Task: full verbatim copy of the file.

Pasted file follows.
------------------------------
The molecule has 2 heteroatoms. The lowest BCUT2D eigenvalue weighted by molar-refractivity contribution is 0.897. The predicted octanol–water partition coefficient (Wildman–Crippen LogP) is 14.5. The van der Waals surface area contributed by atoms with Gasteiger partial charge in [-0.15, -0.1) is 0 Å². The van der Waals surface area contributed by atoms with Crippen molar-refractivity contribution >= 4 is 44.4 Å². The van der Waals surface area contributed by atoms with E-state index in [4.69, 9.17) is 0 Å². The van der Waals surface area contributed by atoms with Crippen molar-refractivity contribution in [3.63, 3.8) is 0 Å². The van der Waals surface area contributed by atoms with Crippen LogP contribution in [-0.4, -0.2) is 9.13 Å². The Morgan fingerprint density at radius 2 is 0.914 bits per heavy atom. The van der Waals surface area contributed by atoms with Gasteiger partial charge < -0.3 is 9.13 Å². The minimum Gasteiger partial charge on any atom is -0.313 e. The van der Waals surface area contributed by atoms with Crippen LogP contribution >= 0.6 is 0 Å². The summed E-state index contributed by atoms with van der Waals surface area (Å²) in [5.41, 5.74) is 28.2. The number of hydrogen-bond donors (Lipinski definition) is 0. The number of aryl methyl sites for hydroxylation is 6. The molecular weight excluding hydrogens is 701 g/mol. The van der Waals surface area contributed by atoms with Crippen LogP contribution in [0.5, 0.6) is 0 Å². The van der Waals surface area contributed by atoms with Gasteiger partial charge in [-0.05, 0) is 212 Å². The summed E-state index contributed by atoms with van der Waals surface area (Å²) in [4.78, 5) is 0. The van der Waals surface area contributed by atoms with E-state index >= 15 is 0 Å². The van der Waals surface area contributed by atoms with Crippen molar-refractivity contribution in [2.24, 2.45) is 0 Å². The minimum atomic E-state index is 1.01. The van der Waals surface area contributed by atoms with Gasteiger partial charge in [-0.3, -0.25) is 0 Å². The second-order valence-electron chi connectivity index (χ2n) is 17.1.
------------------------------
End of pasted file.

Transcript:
The molecule has 2 heteroatoms. The lowest BCUT2D eigenvalue weighted by molar-refractivity contribution is 0.897. The predicted octanol–water partition coefficient (Wildman–Crippen LogP) is 14.5. The van der Waals surface area contributed by atoms with Gasteiger partial charge in [-0.15, -0.1) is 0 Å². The van der Waals surface area contributed by atoms with Crippen molar-refractivity contribution >= 4 is 44.4 Å². The van der Waals surface area contributed by atoms with E-state index in [4.69, 9.17) is 0 Å². The van der Waals surface area contributed by atoms with Crippen molar-refractivity contribution in [3.63, 3.8) is 0 Å². The van der Waals surface area contributed by atoms with Crippen LogP contribution in [-0.4, -0.2) is 9.13 Å². The Morgan fingerprint density at radius 2 is 0.914 bits per heavy atom. The van der Waals surface area contributed by atoms with Gasteiger partial charge < -0.3 is 9.13 Å². The minimum Gasteiger partial charge on any atom is -0.313 e. The van der Waals surface area contributed by atoms with Crippen LogP contribution >= 0.6 is 0 Å². The summed E-state index contributed by atoms with van der Waals surface area (Å²) in [5.41, 5.74) is 28.2. The number of hydrogen-bond donors (Lipinski definition) is 0. The number of aryl methyl sites for hydroxylation is 6. The molecular weight excluding hydrogens is 701 g/mol. The van der Waals surface area contributed by atoms with Crippen LogP contribution in [0.5, 0.6) is 0 Å². The van der Waals surface area contributed by atoms with Gasteiger partial charge in [-0.05, 0) is 212 Å². The summed E-state index contributed by atoms with van der Waals surface area (Å²) in [4.78, 5) is 0. The van der Waals surface area contributed by atoms with E-state index >= 15 is 0 Å². The van der Waals surface area contributed by atoms with Crippen molar-refractivity contribution in [2.24, 2.45) is 0 Å². The minimum atomic E-state index is 1.01. The van der Waals surface area contributed by atoms with Gasteiger partial charge in [-0.3, -0.25) is 0 Å². The second-order valence-electron chi connectivity index (χ2n) is 17.1.